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Five-star bull bar for Holden Colorado

Bar none: Holden’s Colorado gets ANCAP’s tick of approval for its bull bar in a crash, but pedestrian performance remains in the dark.

Holden Colorado bull bar retains top safety rating, but only for occupants

1 Oct 2012

HOLDEN’S Colorado crew-cab ute has joined Ford’s similar Ranger in retaining its five-star Australian New Car Assessment Program (ANCAP) safety rating when fitted with a genuine accessory bull bar.

However, the rating applies only to occupant protection, with a question mark remaining over the pedestrian performance of these and other utes fitted with bull bars.

Without a bull bar, the new Colorado – released on the Australian market in June – scored an “acceptable” pedestrian safety rating of 21.7 points out of a possible 36 – slightly lower than the Ford Ranger’s 22.9 points.

ANCAP spokesperson Rhianne Robson told GoAuto that this pedestrian test information did not apply to the Colorado or Ranger models fitted with bull bars, and was thus left blank on the results sheet of the vehicles fitted with that accessory.

In the original pedestrian test results issued by ANCAP in July, the leading edge of the Colorado’s bonnet was singled out for criticism, while the upper leg impacts scored zero.

However, the bumper and most of the bonnet head impact strike zones for both children and adults scored well.

The five-star occupant safety rating is a critical factor in fleet sales, with a growing number of companies and government departments demanding the maximum score as a condition of purchase.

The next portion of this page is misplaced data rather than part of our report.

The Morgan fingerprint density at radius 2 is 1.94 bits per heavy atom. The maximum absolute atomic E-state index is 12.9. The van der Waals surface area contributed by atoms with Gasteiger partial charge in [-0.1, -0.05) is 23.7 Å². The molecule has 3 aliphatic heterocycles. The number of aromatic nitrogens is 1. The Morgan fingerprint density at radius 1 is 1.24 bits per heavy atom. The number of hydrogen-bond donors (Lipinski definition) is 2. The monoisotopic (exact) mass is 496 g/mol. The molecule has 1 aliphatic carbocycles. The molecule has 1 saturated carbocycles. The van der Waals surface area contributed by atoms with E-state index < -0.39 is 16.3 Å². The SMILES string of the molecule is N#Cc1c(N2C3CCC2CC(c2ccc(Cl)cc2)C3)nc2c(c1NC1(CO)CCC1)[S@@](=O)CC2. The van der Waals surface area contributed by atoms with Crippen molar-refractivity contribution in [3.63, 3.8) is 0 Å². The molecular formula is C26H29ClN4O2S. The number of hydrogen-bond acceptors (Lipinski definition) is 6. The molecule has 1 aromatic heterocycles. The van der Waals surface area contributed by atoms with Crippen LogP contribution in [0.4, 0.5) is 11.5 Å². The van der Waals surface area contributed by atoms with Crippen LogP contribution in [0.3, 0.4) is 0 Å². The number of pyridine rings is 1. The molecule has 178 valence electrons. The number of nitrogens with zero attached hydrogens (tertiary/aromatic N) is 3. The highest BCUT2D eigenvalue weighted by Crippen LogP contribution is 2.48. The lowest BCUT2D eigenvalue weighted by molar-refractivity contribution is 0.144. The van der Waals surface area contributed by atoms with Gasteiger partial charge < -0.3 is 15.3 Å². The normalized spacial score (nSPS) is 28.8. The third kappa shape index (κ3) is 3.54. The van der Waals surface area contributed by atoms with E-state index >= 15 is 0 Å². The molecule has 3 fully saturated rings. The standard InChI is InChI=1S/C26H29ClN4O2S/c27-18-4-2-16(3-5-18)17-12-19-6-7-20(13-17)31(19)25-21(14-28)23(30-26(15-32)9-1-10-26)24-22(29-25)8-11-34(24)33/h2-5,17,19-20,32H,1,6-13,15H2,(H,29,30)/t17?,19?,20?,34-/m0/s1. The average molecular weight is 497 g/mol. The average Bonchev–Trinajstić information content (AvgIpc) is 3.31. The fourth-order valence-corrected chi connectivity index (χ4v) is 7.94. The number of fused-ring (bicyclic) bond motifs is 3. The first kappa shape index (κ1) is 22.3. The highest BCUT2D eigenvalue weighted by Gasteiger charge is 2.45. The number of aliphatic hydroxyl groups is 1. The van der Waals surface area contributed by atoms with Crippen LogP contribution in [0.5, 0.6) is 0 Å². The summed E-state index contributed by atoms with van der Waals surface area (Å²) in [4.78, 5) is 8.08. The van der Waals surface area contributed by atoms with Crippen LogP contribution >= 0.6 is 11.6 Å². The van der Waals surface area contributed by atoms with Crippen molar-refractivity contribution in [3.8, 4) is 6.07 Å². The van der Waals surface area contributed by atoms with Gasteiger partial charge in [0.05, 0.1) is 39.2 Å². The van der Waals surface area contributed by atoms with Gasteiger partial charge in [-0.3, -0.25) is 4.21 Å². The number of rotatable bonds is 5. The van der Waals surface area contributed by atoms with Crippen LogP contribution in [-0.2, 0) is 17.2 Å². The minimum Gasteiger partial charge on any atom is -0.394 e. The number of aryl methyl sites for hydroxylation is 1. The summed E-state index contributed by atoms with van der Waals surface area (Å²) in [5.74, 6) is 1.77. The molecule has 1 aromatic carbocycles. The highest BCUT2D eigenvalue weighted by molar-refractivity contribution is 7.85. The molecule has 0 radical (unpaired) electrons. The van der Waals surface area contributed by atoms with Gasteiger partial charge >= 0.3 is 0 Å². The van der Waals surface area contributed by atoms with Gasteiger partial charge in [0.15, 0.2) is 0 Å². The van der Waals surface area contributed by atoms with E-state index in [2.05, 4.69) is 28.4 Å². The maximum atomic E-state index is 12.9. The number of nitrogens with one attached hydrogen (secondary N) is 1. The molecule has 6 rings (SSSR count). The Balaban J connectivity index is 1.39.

To be able to add a bull bar without compromising this top safety rating is a big plus for companies operating in rural areas, particularly in the mining industry.

The bull bars for both the Holden Colorado and Ford Ranger were both engineered and tested in-house to ensure they did not upset the frontal crash performance of the vehicle.

Holden vehicle structure and safety integration manager Steve Curtis said the five-star rating was welcome news for private and fleet customers alike where the bull bar was often an essential tool of trade.

“Colorado’s accessories were engineered and developed locally by Holden, and were fully tested to ensure the highest possible levels of functionality, integration and safety performance,” he said.

“The bull bar was subject to rigorous crash and impact tests to ensure that it meets or exceeds Holden’s and Australia’s highest safety standards.

“One of the many advantages of a genuine Holden accessory like this is that they are included in a virtual and physical crash assessment program which includes intensive development, testing and validation.”

The ANCAP ratings for the bull bar-equipped Colorado and Ranger were both based on technical evidence supplied by the companies to ANCAP engineers, and no physical crash testing was done for ANCAP in these instances.

The testing applies only to the genuine accessory supplied by the manufacturer, and not aftermarket units.

In its original non-bull bar crash testing done at Sydney’s Crashlab for ANCAP, the Colorado scored a laudable 35 points out of a possible 37, while the Ranger did even better, with 35.7 points.

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